Great-but-Forgotten Cars You Can Buy for Cheap

Some cars are like the Mick Jaggers and Bonos of the automotive world: loved by the masses from the moment they’re unveiled, never going out of style, and refusing to disappear. Other cars are more like Blind Melon -- just as great, but woefully underappreciated in their heyday, fading all too soon from our collective memory.

The good news is that most of these cars still have passionate fanbases keeping the dream alive. They're all reasonably affordable -- or, like a Blind Melon CD, absurdly cheap. The only catch? Putting in the effort to find one. But they're out there.

Wikimedia Commons/Bernd H.

Years: 1988-1994
Price: $5,000 - $8,000
The Corrado was conceived as a low-cost alternative to the Porsche 944 (since VW and Porsche are part of the same company), and if you find one today with an SLC trim, it has 180hp under the hood. That might not sound like all that much nowadays, but given the car’s weight -- around 2,800lb -- it’s more than enough power to run afoul of the law.

Courtesy of Nissan

Years: 1968-1973
Price: $8,000 - $12,000
The 510 never dropped off the map for serious car enthusiasts, but for everyone else it faded quietly out of the limelight. That’s a shame, since in the late 1960s it was competing with the likes of BMW on the front lines of the then-new sports sedan category. Early in his career, Paul Newman raced one as part of a very long relationship with the brand, and today, they still make for pretty fantastic performance cars.

Courtesy of Kyle Denham

Years: 1993-2000
Price: $1,000 - $6,000
The 318ti, otherwise called the Compact, was an odd mix. From the front, it looks like a normal 3-series, and from the back it, uh, doesn’t. The most unique part of BMW’s oft-forgotten hatch is actually hidden out of sight: the rear suspension is more or less the same as an older E30 BMW, making it a favorite amongst car guys.

Courtesy of Lexus

Price: $5,000 - $12,000
When it came out, the SC300 was somewhat overlooked by its bigger brother, the pricier V8-powered SC400. That’s a shame, because what people overlooked was a reasonably luxurious Lexus with a manual transmission that shared a lot of important parts with the now-legendary Toyota Supra... including the same straight six engine.

Courtesy of FCA

Years: 2005-2006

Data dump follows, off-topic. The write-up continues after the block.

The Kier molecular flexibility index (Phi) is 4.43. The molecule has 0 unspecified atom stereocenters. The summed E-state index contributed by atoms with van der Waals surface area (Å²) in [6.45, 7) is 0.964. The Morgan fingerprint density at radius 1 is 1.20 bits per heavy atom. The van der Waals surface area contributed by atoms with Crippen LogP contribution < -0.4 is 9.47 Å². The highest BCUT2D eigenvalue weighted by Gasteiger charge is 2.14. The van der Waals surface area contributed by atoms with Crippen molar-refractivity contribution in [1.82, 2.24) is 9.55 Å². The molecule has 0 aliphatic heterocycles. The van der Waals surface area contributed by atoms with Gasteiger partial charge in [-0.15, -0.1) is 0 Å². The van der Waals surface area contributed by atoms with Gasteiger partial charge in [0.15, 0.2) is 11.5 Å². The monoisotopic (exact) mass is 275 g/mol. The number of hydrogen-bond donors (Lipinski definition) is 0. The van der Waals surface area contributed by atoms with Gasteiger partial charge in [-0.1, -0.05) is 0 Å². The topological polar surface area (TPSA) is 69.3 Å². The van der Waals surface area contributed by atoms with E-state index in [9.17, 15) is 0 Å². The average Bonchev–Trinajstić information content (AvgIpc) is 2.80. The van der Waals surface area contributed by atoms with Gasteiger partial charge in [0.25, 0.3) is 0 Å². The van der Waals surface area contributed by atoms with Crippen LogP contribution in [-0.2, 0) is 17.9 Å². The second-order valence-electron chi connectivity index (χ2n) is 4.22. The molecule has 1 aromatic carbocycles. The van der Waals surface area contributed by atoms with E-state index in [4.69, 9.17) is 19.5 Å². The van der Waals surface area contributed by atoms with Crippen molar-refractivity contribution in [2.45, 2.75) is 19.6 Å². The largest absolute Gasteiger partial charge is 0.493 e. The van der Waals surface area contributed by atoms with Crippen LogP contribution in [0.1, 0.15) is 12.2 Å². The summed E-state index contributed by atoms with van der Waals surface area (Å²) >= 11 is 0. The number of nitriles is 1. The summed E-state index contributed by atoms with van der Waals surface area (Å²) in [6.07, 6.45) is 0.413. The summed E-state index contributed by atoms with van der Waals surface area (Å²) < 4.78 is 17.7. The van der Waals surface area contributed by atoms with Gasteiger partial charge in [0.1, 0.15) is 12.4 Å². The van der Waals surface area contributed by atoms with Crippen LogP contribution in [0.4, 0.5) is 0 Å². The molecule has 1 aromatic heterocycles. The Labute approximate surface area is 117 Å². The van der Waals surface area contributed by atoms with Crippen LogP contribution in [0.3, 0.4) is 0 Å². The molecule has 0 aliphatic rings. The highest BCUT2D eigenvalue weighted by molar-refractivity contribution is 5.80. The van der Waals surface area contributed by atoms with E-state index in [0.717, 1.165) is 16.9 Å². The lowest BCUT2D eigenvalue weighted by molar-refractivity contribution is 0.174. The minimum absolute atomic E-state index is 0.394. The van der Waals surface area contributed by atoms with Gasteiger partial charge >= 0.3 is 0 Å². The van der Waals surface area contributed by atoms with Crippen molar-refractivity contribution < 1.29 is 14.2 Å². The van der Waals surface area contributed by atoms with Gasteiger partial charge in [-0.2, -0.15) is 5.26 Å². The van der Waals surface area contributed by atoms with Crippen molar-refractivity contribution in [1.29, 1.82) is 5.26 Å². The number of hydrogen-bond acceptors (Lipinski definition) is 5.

Price: $9,000 - $14,000
The Crossfire was a Mercedes SLK 320-based US-German hybrid that’s best remembered (well, "remembered" might be an overshot) as a mismatch, emblematic of the brief Daimler-Chrysler era, when Mercedes and Chrysler/Dodge were part of the same group. The SRT-6 version, though, is an SLK 32 AMG, with every single one of the 330 horses still stuffed under the hood.

Courtesy of Volvo

Years: 1961-1973
Price: $10,000 - $18,000
Most people today would never associate Volvo with a stunning and sexy sports coupe. Nevertheless, for nearly the entirety of the 1960s, that’s exactly what Volvo had on its hands with the 1800. For a few years it was a celebrity in its own right, as Roger Moore's car in The Saint. While it was by no means the fastest car on the road, you would be hard-pressed to find a more elegantly beautiful car for the money. Fifty years later, that’s still true.

Courtesy of Isuzu

Years: 1987-1992
Price: $1,000 - $2,000
That's right, there’s an Isuzu on this list. It’s a rear-wheel drive hatchback whose shape was originally penned by Giorgetto Giugiaro (see: BMW M1, DeLorean, Lotus Esprit) in the late 1970s. The Impulse was built starting in 1980, but in 1987, an Impulse RS version existed, with handling tweaked by Lotus to improve cornering. If you can find a 1991-1992 model RS, it even has all-wheel drive and an early rear-steering set-up developed from an expanded partnership with Lotus.

Courtesy of ASC McLaren

Years: 1984-1986
Price: $8,000 - $15,000, depending on condition